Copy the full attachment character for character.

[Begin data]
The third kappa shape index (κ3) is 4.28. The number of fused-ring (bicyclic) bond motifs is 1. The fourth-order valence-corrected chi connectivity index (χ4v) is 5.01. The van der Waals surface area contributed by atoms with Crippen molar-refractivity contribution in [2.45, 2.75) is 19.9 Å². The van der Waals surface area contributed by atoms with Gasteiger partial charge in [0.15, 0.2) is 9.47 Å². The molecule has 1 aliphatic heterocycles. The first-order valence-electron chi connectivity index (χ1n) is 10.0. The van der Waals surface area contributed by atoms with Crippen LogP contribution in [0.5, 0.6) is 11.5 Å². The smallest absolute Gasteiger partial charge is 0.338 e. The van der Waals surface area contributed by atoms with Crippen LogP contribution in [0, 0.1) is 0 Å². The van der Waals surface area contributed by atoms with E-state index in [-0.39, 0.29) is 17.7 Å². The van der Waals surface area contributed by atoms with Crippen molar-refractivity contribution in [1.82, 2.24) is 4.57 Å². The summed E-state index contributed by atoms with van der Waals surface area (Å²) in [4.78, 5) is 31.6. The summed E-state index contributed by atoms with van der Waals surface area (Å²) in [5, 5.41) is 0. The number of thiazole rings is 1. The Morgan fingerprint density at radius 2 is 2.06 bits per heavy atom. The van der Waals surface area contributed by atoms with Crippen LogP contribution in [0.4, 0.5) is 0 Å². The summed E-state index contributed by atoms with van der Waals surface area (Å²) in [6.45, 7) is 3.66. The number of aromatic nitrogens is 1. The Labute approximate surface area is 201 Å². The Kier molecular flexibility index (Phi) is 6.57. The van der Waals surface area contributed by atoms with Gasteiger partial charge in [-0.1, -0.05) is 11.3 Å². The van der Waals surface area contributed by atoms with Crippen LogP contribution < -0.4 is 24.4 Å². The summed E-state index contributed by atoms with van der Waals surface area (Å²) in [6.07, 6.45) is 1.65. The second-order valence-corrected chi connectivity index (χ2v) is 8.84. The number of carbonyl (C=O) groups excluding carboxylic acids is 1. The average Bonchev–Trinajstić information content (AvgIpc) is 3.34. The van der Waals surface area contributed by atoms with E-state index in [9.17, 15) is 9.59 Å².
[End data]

The third kappa shape index (κ3) is 4.28. The number of fused-ring (bicyclic) bond motifs is 1. The fourth-order valence-corrected chi connectivity index (χ4v) is 5.01. The van der Waals surface area contributed by atoms with Crippen molar-refractivity contribution in [2.45, 2.75) is 19.9 Å². The van der Waals surface area contributed by atoms with Gasteiger partial charge in [0.15, 0.2) is 9.47 Å². The molecule has 1 aliphatic heterocycles. The first-order valence-electron chi connectivity index (χ1n) is 10.0. The van der Waals surface area contributed by atoms with Crippen LogP contribution in [0.5, 0.6) is 11.5 Å². The smallest absolute Gasteiger partial charge is 0.338 e. The van der Waals surface area contributed by atoms with Crippen LogP contribution in [0, 0.1) is 0 Å². The van der Waals surface area contributed by atoms with E-state index in [-0.39, 0.29) is 17.7 Å². The van der Waals surface area contributed by atoms with Crippen molar-refractivity contribution in [1.82, 2.24) is 4.57 Å². The summed E-state index contributed by atoms with van der Waals surface area (Å²) in [4.78, 5) is 31.6. The summed E-state index contributed by atoms with van der Waals surface area (Å²) in [5, 5.41) is 0. The number of thiazole rings is 1. The Morgan fingerprint density at radius 2 is 2.06 bits per heavy atom. The van der Waals surface area contributed by atoms with Crippen LogP contribution in [0.4, 0.5) is 0 Å². The summed E-state index contributed by atoms with van der Waals surface area (Å²) in [6.45, 7) is 3.66. The number of aromatic nitrogens is 1. The Labute approximate surface area is 201 Å². The Kier molecular flexibility index (Phi) is 6.57. The van der Waals surface area contributed by atoms with Gasteiger partial charge in [-0.1, -0.05) is 11.3 Å². The van der Waals surface area contributed by atoms with Crippen LogP contribution < -0.4 is 24.4 Å². The summed E-state index contributed by atoms with van der Waals surface area (Å²) in [6.07, 6.45) is 1.65. The second-order valence-corrected chi connectivity index (χ2v) is 8.84. The number of carbonyl (C=O) groups excluding carboxylic acids is 1. The average Bonchev–Trinajstić information content (AvgIpc) is 3.34. The van der Waals surface area contributed by atoms with E-state index in [9.17, 15) is 9.59 Å².